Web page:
Monday, November 16, 2009

Revenge is sweet

About 6 months ago, I commented on a medical blog that possibly - just possibly - we were overtreating for breast cancer. After all, it was possible that some tumors came and went without us even knowing about it. I suggested that we needed some negative controls for breast cancer, and that it wasn't a bad idea to let some patients opt out of masectomies and see what happens.

I was laughed off the blog. My scientific credentials and ethical values were challenged. The comments were very reactionary, not very scientific.

Six months later, and my how things have changed. The phenomenon I predicted was borne out in major studies. I heard doctors talking about it on NPR. Now, in recognition of these new findings, it looks like the recommended age for mammography may soon change from 40 to 50.

A lot of bloggers call themselves "skeptics" because they dare to mock other peoples' beliefs. But that's not what science is about. Science is about creativity and challenge, not biology-textbook dogma. It's about thinking outside of the box. From that perspective, I daresay some of these science bloggers could learn a thing or two from the people they are mocking.

4 comments:

Shawna said...

Did you read the JAMA article which started this whole debate? You should go post it on that Scienceblogs comment thread (wow you really got hammered by the commenters there!)

http://jama.ama-assn.org/cgi/content/full/302/15/1685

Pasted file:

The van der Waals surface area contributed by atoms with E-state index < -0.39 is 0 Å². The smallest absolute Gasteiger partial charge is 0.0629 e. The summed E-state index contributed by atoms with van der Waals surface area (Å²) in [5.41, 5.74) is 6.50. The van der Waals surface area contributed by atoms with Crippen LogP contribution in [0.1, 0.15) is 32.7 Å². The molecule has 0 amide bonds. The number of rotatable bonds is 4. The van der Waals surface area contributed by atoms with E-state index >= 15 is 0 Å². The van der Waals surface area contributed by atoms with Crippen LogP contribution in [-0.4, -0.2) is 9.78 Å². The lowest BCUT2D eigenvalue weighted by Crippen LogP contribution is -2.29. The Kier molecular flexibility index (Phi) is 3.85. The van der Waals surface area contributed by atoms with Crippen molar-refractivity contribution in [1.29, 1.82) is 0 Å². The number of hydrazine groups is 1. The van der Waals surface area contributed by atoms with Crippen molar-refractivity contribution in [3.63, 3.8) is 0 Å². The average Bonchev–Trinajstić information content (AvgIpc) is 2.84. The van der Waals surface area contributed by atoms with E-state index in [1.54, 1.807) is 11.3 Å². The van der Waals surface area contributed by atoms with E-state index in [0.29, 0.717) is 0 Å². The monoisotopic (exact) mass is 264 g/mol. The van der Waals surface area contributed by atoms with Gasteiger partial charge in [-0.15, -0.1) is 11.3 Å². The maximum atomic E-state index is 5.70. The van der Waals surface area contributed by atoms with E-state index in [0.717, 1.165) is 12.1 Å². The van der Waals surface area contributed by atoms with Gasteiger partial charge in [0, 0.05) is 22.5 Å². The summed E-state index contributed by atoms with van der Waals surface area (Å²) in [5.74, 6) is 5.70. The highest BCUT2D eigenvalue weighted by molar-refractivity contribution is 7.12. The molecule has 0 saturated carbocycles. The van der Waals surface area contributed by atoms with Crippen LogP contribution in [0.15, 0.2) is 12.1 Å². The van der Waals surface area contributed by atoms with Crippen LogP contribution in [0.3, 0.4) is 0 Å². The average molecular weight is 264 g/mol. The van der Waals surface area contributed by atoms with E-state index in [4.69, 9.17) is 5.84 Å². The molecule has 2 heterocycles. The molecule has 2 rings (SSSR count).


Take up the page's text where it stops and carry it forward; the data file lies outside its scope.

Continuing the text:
What is interesting is that my parents, who are alternative/woo therapists but very smart, have been saying these exact things about breast & prostate cancer for 10 years - my mom only started thermograms (instead of mammograms) in the last couple of years, specifically because she had zero family history of breast cancer (this means only after she was 60, 20 years post-recommended screening)

therapydoc said...

You're not gonna' say that humiliated you, a little criticism, right? Samurai's are made of tougher stuff, for sure.

YZF said...

Interesting post! Nice to get vindicated, and good moral.

Samurai Scientist said...

@Shawna, thanks for the link, I will check it out! It's always good to read the primary literature.

my mom only started thermograms (instead of mammograms) in the last couple of years, specifically because she had zero family history of breast cancer

I think the genetics is still our best predictor.

@therapydoc,
You're not gonna' say that humiliated you, a little criticism, right?

Good for the soul.

@YZF,
Interesting post! Nice to get vindicated, and good moral.

Thanks! I think my fellow American sci-bloggers are getting too caught up in the culture wars.

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